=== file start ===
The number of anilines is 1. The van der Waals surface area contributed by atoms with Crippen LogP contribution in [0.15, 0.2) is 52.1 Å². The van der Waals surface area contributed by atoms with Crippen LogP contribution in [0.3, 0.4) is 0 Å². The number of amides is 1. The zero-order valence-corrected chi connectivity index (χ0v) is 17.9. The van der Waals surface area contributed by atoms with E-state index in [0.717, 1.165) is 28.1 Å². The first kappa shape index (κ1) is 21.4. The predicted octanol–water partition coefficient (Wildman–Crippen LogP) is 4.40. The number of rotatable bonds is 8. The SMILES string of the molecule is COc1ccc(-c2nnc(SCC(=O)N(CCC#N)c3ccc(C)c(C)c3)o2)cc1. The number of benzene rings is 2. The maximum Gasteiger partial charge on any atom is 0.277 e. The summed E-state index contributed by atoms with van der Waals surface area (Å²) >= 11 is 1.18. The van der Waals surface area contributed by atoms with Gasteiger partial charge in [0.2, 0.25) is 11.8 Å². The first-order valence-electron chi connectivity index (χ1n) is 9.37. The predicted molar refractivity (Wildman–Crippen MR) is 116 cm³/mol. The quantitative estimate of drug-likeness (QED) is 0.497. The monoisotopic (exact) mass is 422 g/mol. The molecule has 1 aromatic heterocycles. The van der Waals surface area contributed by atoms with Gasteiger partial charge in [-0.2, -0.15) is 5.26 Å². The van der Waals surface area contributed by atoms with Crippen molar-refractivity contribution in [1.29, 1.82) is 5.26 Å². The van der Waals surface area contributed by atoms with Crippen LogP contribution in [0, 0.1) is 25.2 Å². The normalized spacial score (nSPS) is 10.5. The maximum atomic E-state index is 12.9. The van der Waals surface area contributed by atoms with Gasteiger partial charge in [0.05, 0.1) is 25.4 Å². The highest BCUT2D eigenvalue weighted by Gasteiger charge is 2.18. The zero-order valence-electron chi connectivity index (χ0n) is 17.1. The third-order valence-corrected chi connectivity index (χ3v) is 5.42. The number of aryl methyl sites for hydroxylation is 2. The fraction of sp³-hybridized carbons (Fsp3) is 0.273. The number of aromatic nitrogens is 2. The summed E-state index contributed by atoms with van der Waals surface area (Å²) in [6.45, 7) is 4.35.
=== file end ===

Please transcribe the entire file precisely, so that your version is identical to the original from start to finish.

The number of anilines is 1. The van der Waals surface area contributed by atoms with Crippen LogP contribution in [0.15, 0.2) is 52.1 Å². The van der Waals surface area contributed by atoms with Crippen LogP contribution in [0.3, 0.4) is 0 Å². The number of amides is 1. The zero-order valence-corrected chi connectivity index (χ0v) is 17.9. The van der Waals surface area contributed by atoms with E-state index in [0.717, 1.165) is 28.1 Å². The first kappa shape index (κ1) is 21.4. The predicted octanol–water partition coefficient (Wildman–Crippen LogP) is 4.40. The number of rotatable bonds is 8. The SMILES string of the molecule is COc1ccc(-c2nnc(SCC(=O)N(CCC#N)c3ccc(C)c(C)c3)o2)cc1. The number of benzene rings is 2. The maximum Gasteiger partial charge on any atom is 0.277 e. The summed E-state index contributed by atoms with van der Waals surface area (Å²) >= 11 is 1.18. The van der Waals surface area contributed by atoms with Gasteiger partial charge in [0.2, 0.25) is 11.8 Å². The first-order valence-electron chi connectivity index (χ1n) is 9.37. The predicted molar refractivity (Wildman–Crippen MR) is 116 cm³/mol. The quantitative estimate of drug-likeness (QED) is 0.497. The monoisotopic (exact) mass is 422 g/mol. The molecule has 1 aromatic heterocycles. The van der Waals surface area contributed by atoms with Gasteiger partial charge in [-0.2, -0.15) is 5.26 Å². The van der Waals surface area contributed by atoms with Crippen molar-refractivity contribution in [1.29, 1.82) is 5.26 Å². The van der Waals surface area contributed by atoms with Crippen LogP contribution in [0, 0.1) is 25.2 Å². The normalized spacial score (nSPS) is 10.5. The maximum atomic E-state index is 12.9. The van der Waals surface area contributed by atoms with Gasteiger partial charge in [0.05, 0.1) is 25.4 Å². The highest BCUT2D eigenvalue weighted by Gasteiger charge is 2.18. The zero-order valence-electron chi connectivity index (χ0n) is 17.1. The third-order valence-corrected chi connectivity index (χ3v) is 5.42. The number of aryl methyl sites for hydroxylation is 2. The fraction of sp³-hybridized carbons (Fsp3) is 0.273. The number of aromatic nitrogens is 2. The summed E-state index contributed by atoms with van der Waals surface area (Å²) in [6.45, 7) is 4.35.